Statutory will following an acquired brain injury

CDG v John Siganto as Litigation Guardian for BJG & Ors [2018] QSC 11

McMeekin J

The application, by the applicant’s litigation guardian, LMG, concerns whether leave should be granted pursuant to s 22 of the Succession Act 1981 (Qld) (the “Act”) to bring a further application for an order authorising a will to be made on behalf of the applicant.

The applicant had a Will prepared in 2004, however, in October 2011 the applicant acquired a brain injury as a result of an accident. The applicant was subsequently awarded damages in the amount of $3 million.

Relevant law

The power to authorise the making of a Will under section 21 of the Act can only be exercised if leave is granted under s 22 of the Act, which provides, inter alia, that a “person may apply for an order under section 21 only with the court’s leave”.

Before granting leave under s 22, the court must be satisfied of the matters particularised in s 24 of the Act. That section relevantly states:

Information required by court in support of application for leave

 the applicant for leave is an appropriate person to make the application;

  • adequate steps have been taken to allow representation of all persons with a proper interest in the application, including persons who have reason to expect a gift or benefit from the estate of the person in relation to whom an order under section 21 is sought;
  • there are reasonable grounds for believing that the person does not have testamentary capacity;
  • the proposed will … is or may be a will … that the person would make if the person were to have testamentary capacity;
  • it is or may be appropriate for an order to be made under section 21 in relation to the person.”

 

Appropriate person

Finding that LMG was an appropriate person to make the application, McMeekin J stated that the relevant matters included that:

  1. LMG was in the best position to put the relevant information before the court as she manages the applicant’s day to day existence and is familiar with his affairs; and
  2. The court can have considerable confidence that LMG’s seeking to make the will was motivated by great good will to all those affected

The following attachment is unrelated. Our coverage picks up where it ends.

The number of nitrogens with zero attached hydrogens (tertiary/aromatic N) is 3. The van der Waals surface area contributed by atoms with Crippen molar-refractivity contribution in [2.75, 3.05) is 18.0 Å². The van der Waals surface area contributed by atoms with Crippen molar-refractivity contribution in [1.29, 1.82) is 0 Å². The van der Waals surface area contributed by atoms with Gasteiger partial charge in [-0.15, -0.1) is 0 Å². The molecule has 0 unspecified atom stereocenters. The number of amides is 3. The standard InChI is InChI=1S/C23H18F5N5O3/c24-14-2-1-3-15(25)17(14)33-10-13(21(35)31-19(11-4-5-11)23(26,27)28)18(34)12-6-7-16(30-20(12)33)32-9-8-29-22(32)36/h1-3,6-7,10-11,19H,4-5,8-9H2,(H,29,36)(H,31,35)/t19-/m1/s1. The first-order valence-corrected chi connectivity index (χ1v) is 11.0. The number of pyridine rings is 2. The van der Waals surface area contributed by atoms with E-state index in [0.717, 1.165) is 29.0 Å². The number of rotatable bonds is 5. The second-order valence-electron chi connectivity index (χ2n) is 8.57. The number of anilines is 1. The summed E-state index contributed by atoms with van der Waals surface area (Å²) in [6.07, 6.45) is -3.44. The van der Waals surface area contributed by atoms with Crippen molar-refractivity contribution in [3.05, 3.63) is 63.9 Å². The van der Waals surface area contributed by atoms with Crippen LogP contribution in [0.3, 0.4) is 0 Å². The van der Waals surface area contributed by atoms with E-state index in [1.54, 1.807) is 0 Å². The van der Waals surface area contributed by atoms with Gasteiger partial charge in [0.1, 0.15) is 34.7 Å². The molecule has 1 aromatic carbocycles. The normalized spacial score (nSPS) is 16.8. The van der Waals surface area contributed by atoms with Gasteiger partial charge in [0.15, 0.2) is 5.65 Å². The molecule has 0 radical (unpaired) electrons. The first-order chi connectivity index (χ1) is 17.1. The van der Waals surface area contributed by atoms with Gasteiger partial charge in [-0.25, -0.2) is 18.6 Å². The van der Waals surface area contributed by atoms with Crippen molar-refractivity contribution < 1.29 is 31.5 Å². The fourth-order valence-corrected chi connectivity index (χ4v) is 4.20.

All persons who may have interest represented

As to whether adequate steps had been taken to allow representation of all persons with an interest in the application, his Honour stated:

[18] Apart from those mentioned in the proposed Will, CDG’s only surviving family are a father and sister. His father is aged 80 years, lies in a retirement village and is financially independent. His sister is aged about 52 years and is estranged from CDG and has been since LMG and CDG have been together i.e. for the last 28 years at least. She is not dependent on CDG.

His Honour noted that there was no evidence that any person had an interest in making an application under s 41 of the Act.

Testamentary capacity

Finding that the applicant lacks testamentary capacity and that he will never regain capacity for the purpose of independently creating a Will, McMeekin J had regard to psychiatric evidence and evidence of LMG. His Honour accepted LMG’s evidence that the applicant could not cope with much more than ordinary transactions in daily life.

Approval and “that the person would make”

As to whether the proposed Will would be one that the applicant would make if he had testamentary capacity, McMeekin J stated as follows:

[31] CDG’s wishes as they stood in 2004 are known by reason of the Will he then made. He made provision for his immediate family, namely his wife and offspring. There is no reason to think that the persons that he would wish to provide for have changed since 2004. The proposed Will similarly makes provision for CDG’s immediate family and more or less on similar terms.

[36] … in 2004 CDG considered that his obligations to MJN differed from his obligations to provide for LEG and BJG. The explanation for that no doubt lies in the fact that his relationship with MJN was much more distant than the relationship he enjoyed with the children living in his own home.

His Honour accepted that the applicant’s principal obligation was to provide for his widow and that he would not expect LGM to provide for MJN (a child from another of the applicant’s relationships) as she would for her own children.

In relation to the separate testamentary trusts for the applicant’s two children, his Honour stated:

[39] The imposition of separate testamentary trusts for LEG and BJG has been done on the basis of expert advice. The trusts will ensure that until they reach age 25 they have guidance in the management of what is presently a substantial sum. That is entirely appropriate and there is no reason to think that CDG would not agree with LMG that the course is a wise one.

McMeekin J was satisfied that information required under s 23 of the Act was provided and the requirements of s 24 proved. His Honour granted leave to make an application for an s 21 order and held it appropriate that an order authorising the will to be made on behalf of the applicant be made.

David Cormack – Brisbane Barrister & Mediator

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